Thursday, January 15, 2009

Major Overhaul to Nebula Rules

I'm not sure how they managed to swing this -- particularly since it seems to have all been done very quietly -- but the current SFWA Administration is to be commended on a number of very smart changes to the Nebula rules:

1) Eligibility is by calendar year; eliminating the bizarre and counter-intuitive "rolling eligibility" that made the Nebs usually a year behind every other award.

2) There will be no preliminary ballot; the six works with the most nominations get on the one and only ballot.

3) Juries are gone, except for the Norton. (And that last makes sense, since nothing qualified for the Norton based on SFWA nominations this year. Of course, that raises the question of why SFWA gives out an award that its members can't be bothered to nominate for, but we'll leave that aside for now.)

4) My least-favorite category, "Best Script," is gone, to be replaced by what looks like its predecessor, the Ray Bradbury Award.

5) The Norton and Bradbury awards are firmly Not Nebulas, in the same way the Campbell is Not A Hugo.

6) To me, this is the most important one: nominations will be secret, killing -- or at least seriously maiming -- the perception that Nebula nominations were a huge round of team log-rolling.

I'm sure someone will be complaining about this online very quickly, in the name of that poor class of ink-stained wretches whose books are always published on December 31st, but these look to me like great changes which will go a long way towards restoring the respect and importance of the Nebula. Good job, SFWA.

[via Torque Control]


Tobias Buckell said...

Yeah, I thought it looked like a good overhaul myself. Even if it doesn't work out, or something unexpected comes out of it, they should get kudos for trying something new and more in line with how other awards are run!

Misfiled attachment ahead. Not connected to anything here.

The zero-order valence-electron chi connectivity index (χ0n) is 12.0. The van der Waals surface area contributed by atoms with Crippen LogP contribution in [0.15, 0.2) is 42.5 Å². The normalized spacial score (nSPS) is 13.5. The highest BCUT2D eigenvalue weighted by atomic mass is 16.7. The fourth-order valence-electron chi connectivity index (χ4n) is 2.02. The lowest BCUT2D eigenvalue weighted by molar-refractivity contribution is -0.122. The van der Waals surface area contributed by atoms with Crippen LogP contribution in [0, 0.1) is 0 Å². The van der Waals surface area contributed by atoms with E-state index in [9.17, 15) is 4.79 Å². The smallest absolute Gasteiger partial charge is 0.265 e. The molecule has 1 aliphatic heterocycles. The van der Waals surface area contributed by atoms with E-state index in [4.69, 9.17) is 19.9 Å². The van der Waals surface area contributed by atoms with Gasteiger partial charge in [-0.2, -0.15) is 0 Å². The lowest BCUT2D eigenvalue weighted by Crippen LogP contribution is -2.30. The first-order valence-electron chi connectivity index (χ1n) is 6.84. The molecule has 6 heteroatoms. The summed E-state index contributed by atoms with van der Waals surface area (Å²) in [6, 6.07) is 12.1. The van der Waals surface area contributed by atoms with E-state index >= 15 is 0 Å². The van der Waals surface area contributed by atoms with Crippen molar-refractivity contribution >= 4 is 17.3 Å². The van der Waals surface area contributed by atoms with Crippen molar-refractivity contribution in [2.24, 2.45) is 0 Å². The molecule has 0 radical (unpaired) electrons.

Cheryl said...

Permit me one small nit-pick.

The Norton and Bradbury are Not Nebulas because SFWA says they are not, and for no other reason, as far as I can see.

The Campbell is Not A Hugo because it is owned and sponsored by Dell Magazines, and is only administered by WSFS.

These are not the same thing at all.

Unknown said...

Well, I complained online about it. Cause I'm crabby like that. And one of my complaints is the December thing, though I have others. I liked the rolling eligibility because I thought it made the Nebulas a higher quality, particular than the Hugos. And no, I'm not griping about my own authorial chances.

Andrew Wheeler said...

King Rat: The rolling eligibility thing was a noble experiment, but the Nebs tried it for a long time, and there was no notable increase in the quality of the nominees. And it did contribute to the general sense of the Nebs as being tired and out-of-date.

So it might be, like pure Marxism, one of those things that makes a lovely theory, but isn't so hot in practice.

Andrew Wheeler said...

King Rat: Another problem with rolling eligibility was that it was terribly confusing...and it seems to have confused you.

The point wasn't to have a work eligible for a period of two years; it was to have every work eligible for precisely the same length of time -- one year to the day.

Unknown said...

I didn't care that I didn't know the exact eligibility requirements. I was pretty sure I would only see books published in the last couple of years, and beyond that I didn't care. I don't know what the eligibility requirements are for the N.B.A. or the Booker. Not in detail.

Why is it important that people outside the S.F.W.A. understand the details?

Maybe the Nebulas weren't quite as popular as the Hugos, but I think that's mainly because the Hugos are voted on by the fans and so they see it as their award. I don't think changing the rolling eligibility is going to make the Nebulas more successful.

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